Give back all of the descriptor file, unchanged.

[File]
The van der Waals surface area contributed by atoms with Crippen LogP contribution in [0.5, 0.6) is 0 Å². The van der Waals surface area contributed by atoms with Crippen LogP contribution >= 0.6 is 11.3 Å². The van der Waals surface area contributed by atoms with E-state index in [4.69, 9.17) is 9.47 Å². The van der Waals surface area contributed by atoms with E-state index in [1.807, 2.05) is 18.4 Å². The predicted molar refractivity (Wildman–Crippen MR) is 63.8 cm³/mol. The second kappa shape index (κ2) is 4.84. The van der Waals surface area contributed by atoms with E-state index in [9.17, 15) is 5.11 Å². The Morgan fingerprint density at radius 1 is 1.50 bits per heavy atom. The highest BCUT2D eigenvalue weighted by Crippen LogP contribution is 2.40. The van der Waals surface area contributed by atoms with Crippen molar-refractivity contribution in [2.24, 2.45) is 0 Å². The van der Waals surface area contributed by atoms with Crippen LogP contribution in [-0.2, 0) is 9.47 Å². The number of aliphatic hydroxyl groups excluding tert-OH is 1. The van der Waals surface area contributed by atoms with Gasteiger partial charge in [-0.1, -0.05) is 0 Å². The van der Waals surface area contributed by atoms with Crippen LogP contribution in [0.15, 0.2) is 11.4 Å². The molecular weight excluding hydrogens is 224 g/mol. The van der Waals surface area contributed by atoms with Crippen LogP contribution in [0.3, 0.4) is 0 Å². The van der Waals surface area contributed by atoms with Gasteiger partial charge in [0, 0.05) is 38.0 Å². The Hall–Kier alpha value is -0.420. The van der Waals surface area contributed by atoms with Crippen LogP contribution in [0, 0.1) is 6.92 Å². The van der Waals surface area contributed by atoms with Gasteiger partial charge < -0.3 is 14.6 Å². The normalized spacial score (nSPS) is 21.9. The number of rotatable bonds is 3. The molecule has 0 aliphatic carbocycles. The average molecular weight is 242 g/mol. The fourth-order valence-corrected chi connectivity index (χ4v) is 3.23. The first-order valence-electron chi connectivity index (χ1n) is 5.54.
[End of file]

The van der Waals surface area contributed by atoms with Crippen LogP contribution in [0.5, 0.6) is 0 Å². The van der Waals surface area contributed by atoms with Crippen LogP contribution >= 0.6 is 11.3 Å². The van der Waals surface area contributed by atoms with E-state index in [4.69, 9.17) is 9.47 Å². The van der Waals surface area contributed by atoms with E-state index in [1.807, 2.05) is 18.4 Å². The predicted molar refractivity (Wildman–Crippen MR) is 63.8 cm³/mol. The second kappa shape index (κ2) is 4.84. The van der Waals surface area contributed by atoms with E-state index in [9.17, 15) is 5.11 Å². The Morgan fingerprint density at radius 1 is 1.50 bits per heavy atom. The highest BCUT2D eigenvalue weighted by Crippen LogP contribution is 2.40. The van der Waals surface area contributed by atoms with Crippen molar-refractivity contribution in [2.24, 2.45) is 0 Å². The van der Waals surface area contributed by atoms with Crippen LogP contribution in [-0.2, 0) is 9.47 Å². The number of aliphatic hydroxyl groups excluding tert-OH is 1. The van der Waals surface area contributed by atoms with Gasteiger partial charge in [-0.1, -0.05) is 0 Å². The van der Waals surface area contributed by atoms with Crippen LogP contribution in [0.15, 0.2) is 11.4 Å². The molecular weight excluding hydrogens is 224 g/mol. The van der Waals surface area contributed by atoms with Crippen LogP contribution in [0.3, 0.4) is 0 Å². The van der Waals surface area contributed by atoms with Gasteiger partial charge in [0, 0.05) is 38.0 Å². The Hall–Kier alpha value is -0.420. The van der Waals surface area contributed by atoms with Crippen LogP contribution in [0, 0.1) is 6.92 Å². The van der Waals surface area contributed by atoms with Gasteiger partial charge < -0.3 is 14.6 Å². The normalized spacial score (nSPS) is 21.9. The number of rotatable bonds is 3. The molecule has 0 aliphatic carbocycles. The average molecular weight is 242 g/mol. The fourth-order valence-corrected chi connectivity index (χ4v) is 3.23. The first-order valence-electron chi connectivity index (χ1n) is 5.54.